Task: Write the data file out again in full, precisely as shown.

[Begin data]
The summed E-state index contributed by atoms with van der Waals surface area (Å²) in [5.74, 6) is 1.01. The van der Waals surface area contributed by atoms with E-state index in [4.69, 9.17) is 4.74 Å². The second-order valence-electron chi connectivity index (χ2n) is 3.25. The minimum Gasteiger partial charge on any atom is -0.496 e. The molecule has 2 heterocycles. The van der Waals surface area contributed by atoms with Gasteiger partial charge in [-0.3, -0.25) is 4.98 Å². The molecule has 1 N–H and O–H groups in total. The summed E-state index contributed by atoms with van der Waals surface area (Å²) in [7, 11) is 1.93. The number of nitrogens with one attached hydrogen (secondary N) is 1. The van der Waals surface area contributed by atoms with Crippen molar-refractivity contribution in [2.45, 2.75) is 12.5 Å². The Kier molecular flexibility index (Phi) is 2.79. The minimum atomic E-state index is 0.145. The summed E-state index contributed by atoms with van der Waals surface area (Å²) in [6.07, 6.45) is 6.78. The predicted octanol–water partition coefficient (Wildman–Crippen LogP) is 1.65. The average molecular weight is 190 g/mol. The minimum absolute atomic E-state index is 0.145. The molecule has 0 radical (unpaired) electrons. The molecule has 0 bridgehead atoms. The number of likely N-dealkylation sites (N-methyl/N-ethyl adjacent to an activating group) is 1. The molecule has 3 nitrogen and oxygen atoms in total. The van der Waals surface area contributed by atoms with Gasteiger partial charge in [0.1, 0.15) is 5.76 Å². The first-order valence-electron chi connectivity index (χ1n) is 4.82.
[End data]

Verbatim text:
The summed E-state index contributed by atoms with van der Waals surface area (Å²) in [5.74, 6) is 1.01. The van der Waals surface area contributed by atoms with E-state index in [4.69, 9.17) is 4.74 Å². The second-order valence-electron chi connectivity index (χ2n) is 3.25. The minimum Gasteiger partial charge on any atom is -0.496 e. The molecule has 2 heterocycles. The van der Waals surface area contributed by atoms with Gasteiger partial charge in [-0.3, -0.25) is 4.98 Å². The molecule has 1 N–H and O–H groups in total. The summed E-state index contributed by atoms with van der Waals surface area (Å²) in [7, 11) is 1.93. The number of nitrogens with one attached hydrogen (secondary N) is 1. The van der Waals surface area contributed by atoms with Crippen molar-refractivity contribution in [2.45, 2.75) is 12.5 Å². The Kier molecular flexibility index (Phi) is 2.79. The minimum atomic E-state index is 0.145. The summed E-state index contributed by atoms with van der Waals surface area (Å²) in [6.07, 6.45) is 6.78. The predicted octanol–water partition coefficient (Wildman–Crippen LogP) is 1.65. The average molecular weight is 190 g/mol. The minimum absolute atomic E-state index is 0.145. The molecule has 0 radical (unpaired) electrons. The molecule has 0 bridgehead atoms. The number of likely N-dealkylation sites (N-methyl/N-ethyl adjacent to an activating group) is 1. The molecule has 3 nitrogen and oxygen atoms in total. The van der Waals surface area contributed by atoms with Gasteiger partial charge in [0.1, 0.15) is 5.76 Å². The first-order valence-electron chi connectivity index (χ1n) is 4.82.